War from Meshech

And so the dogs of war are unleashed. The 2020s have been marked by pestilence; now comes war and conquest. I do not tend to read the pro-Russian musings of Professor Arthur Noble, erstwhile commentator in the pages of the British Church Newspaper, for whom Mr Putin’s Russia is a victim of Western aggression. Yet I do recognise that a westward-looking Ukraine troubles the once-mighty land of Rus, which may feel itself being encircled by NATO. Still, it all seems frightfully old fashioned, one nation invading another. It goes to show that mankind really is no better than its forefathers; we have not evolved into some higher level of moral development or enlightened consciousness. Sending soldiers into another state’s territory in order to kill other soldiers is a strategy that would be well recognised by Attila, Ivan and Genghis. Tomorrow, the Real Lives interviewee will share the number of enslaved persons present in the world, which equates to one in every 200. For all our talk of progress and development, deep down, we are just as wicked as any that went before us.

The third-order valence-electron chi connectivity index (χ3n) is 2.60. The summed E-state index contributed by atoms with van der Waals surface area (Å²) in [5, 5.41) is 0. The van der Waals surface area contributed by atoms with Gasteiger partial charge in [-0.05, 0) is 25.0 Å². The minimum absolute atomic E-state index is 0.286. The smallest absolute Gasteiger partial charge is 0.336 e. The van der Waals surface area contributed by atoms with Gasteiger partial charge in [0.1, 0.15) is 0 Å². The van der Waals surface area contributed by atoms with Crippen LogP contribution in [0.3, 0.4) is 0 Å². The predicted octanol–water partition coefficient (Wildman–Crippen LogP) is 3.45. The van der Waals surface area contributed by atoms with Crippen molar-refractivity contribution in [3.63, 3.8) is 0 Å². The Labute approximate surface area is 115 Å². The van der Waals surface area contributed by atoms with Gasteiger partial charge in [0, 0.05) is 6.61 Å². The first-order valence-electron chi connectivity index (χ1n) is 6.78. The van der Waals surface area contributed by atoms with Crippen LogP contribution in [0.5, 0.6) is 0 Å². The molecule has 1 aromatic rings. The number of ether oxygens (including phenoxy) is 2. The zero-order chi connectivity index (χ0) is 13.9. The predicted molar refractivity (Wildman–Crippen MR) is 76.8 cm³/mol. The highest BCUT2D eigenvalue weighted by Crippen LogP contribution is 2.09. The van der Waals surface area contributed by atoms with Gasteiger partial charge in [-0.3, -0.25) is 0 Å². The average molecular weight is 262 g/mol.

Although the Lord Jesus said that wars and rumours of wars would characterise human civilisation right up until the end of history, I pray that the Lord will stay the hand of aggression, that casualties would be minimal and that Russia would withdraw her forces. I hope that the Ukrainians will pray to the God of heaven, and that many in these perilous times will call on His name. In the 1940s when Stalin was demanding additional supplies from Churchill when he was unable to supply, the latter advised the former to seek them from the God in whom he did not believe. As the chief prince of Meshech and Tubal, from the land of Gog and Magog causes his bombs to fall and his missiles to strike, may God draw close to the Ukrainian people, and show them His mercy.

Image by David Mark from Pixabay